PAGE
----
Ascension Wisconsin officials unveiled plans Thursday to scale back services at the Wheaton Franciscan-St. Joseph Campus in Milwaukee to realize cost efficiencies while also repositioning the facility as a “community anchor” on the city’s north side.

St. Joseph hospital

Surgical and inpatient stays will no longer be offered at the St. Joseph hospital campus and patients in need of those services will be referred to another facility within the Ascension Wisconsin system or outside of it, said Bernie Sherry, senior vice president and ministry market executive for Ascension Wisconsin.

Remaining services at the campus, located at 5000 W. Chambers St., will include its emergency department, as well as obstetrics and gynecology, Neonatal Intensive Care Unit, observation beds and its primary care clinic, Sherry told employees in a memo Thursday.

The move comes after 18 months of evaluating how to move to a more clinically integrated system, Sherry said.  Ascension Wisconsin was formed in 2016, born out of the integration of Columbia St. Mary’s, Ministry Health Care and Wheaton Franciscan Healthcare.

“As health care trends change across the country, things are moving away from everything being done in individual hospitals to how do you best deliver health care more effectively within a clinically integrated system,” he said.

Ascension leaders determined that St. Joseph provides three essential services in its neighborhood and within the Ascension system: its emergency department, which sees about 70,000 visits annually; OB/GYN and neonatal services, which see about 2,200 baby deliveries annually; and primary care services.

“We said, ‘What’s critical to be provided as close to the neighborhood as possible, knowing that there are access points in Ascension and other community providers?’” Sherry said.

Sherry said patients will still have “ample” access to other medical facilities. Ascension Columbia St. Mary’s Milwaukee, Froedtert Hospital and Aurora Sinai Medical Center are all within four to five miles of the St. Joseph campus.

The transition of eliminating surgical and inpatient medical services from the campus is already underway, and will be completed by July 1. Ascension will work with employees to help transition them to other positions within the health system, Sherry said. Ascension currently has about 500 open positions with the Milwaukee area, with a particular need for nurses, Sherry said.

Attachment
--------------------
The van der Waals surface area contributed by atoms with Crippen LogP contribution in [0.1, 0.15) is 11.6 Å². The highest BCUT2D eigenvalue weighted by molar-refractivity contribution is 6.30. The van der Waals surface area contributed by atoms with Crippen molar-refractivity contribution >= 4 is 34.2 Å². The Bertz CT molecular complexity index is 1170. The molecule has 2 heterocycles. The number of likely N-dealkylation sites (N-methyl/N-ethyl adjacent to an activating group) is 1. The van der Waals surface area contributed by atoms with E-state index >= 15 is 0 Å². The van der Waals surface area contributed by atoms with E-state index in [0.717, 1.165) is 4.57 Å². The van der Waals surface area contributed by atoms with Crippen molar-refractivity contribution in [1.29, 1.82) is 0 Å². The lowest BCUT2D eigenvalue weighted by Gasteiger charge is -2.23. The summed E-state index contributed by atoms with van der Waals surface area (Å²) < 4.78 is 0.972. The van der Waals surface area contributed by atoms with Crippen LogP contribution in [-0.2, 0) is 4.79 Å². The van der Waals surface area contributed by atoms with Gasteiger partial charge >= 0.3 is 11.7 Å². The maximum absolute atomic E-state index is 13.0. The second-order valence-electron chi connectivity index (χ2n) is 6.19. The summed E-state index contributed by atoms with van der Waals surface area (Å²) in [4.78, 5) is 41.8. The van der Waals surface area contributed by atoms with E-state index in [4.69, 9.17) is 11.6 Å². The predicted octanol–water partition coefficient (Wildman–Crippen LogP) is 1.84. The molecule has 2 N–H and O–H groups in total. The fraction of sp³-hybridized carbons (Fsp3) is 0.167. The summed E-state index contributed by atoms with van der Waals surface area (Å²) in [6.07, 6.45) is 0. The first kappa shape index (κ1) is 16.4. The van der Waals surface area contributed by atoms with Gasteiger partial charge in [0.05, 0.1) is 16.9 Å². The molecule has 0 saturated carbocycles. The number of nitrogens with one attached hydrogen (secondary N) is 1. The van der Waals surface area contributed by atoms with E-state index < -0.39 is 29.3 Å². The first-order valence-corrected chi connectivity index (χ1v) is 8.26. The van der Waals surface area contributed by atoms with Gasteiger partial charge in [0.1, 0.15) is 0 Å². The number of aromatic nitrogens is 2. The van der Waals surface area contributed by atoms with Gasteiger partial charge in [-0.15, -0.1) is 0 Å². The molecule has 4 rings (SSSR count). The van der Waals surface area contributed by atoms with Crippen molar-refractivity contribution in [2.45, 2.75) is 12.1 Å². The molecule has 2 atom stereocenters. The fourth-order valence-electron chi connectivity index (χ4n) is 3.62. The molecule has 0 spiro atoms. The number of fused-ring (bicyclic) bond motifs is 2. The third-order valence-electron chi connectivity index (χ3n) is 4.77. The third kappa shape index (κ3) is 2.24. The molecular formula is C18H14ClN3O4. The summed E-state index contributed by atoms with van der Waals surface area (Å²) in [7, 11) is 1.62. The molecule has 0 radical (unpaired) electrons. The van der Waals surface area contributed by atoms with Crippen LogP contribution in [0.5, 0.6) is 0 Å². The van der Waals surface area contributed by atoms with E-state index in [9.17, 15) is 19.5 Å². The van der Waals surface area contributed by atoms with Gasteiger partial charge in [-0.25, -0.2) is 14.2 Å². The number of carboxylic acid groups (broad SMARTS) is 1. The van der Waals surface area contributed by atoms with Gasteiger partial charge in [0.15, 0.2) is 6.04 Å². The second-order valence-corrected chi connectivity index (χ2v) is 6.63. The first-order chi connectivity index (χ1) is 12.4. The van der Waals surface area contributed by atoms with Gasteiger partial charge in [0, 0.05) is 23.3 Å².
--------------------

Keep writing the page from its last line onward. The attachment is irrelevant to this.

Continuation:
The second phase of the plan will involve working with community partners to provide “complementary social and community services” aimed at preventative care and addressing social determinants of health – factors such as employment, education and employment. The freed-up space at the campus would be leased to other organizations and partners, which could be related to education, housing and workforce development.

“We think we can have a greater degree of impact in that area by partnering with others,” Sherry said. “It’s the perfect location for other partners to come in and provide needed services in that area and neighborhood.”

The remaining services at the St. Joseph campus will cost about $150 million annually, Sherry said.

Sherry said the consolidation of lower-volume services at other facilities will help to minimize the losses St. Joseph Hospital has seen in recent years. The hospital posted an operating loss of about $20 million in 2016, according to the most recently available data from the Wisconsin Hospital Association. It reported total revenues of about $230.5 million that year and expenses of $250.5 million.

The hospital serves high volumes of patients that aren’t covered by commercial insurance. About 80 percent of its patients are covered by Medicare or Medicaid, which reimburse hospitals at less than cost. About 5 percent of St. Joseph’s patients are uninsured.

“By moving services to our other facilities, it will lessen the losses there,” Sherry said. “However by staying in that community, we’ll still absorb significant losses just based on the payer mix. That ties in with our mission. The easy thing would be to leave the neighborhood, but we’re committed with the key services there.”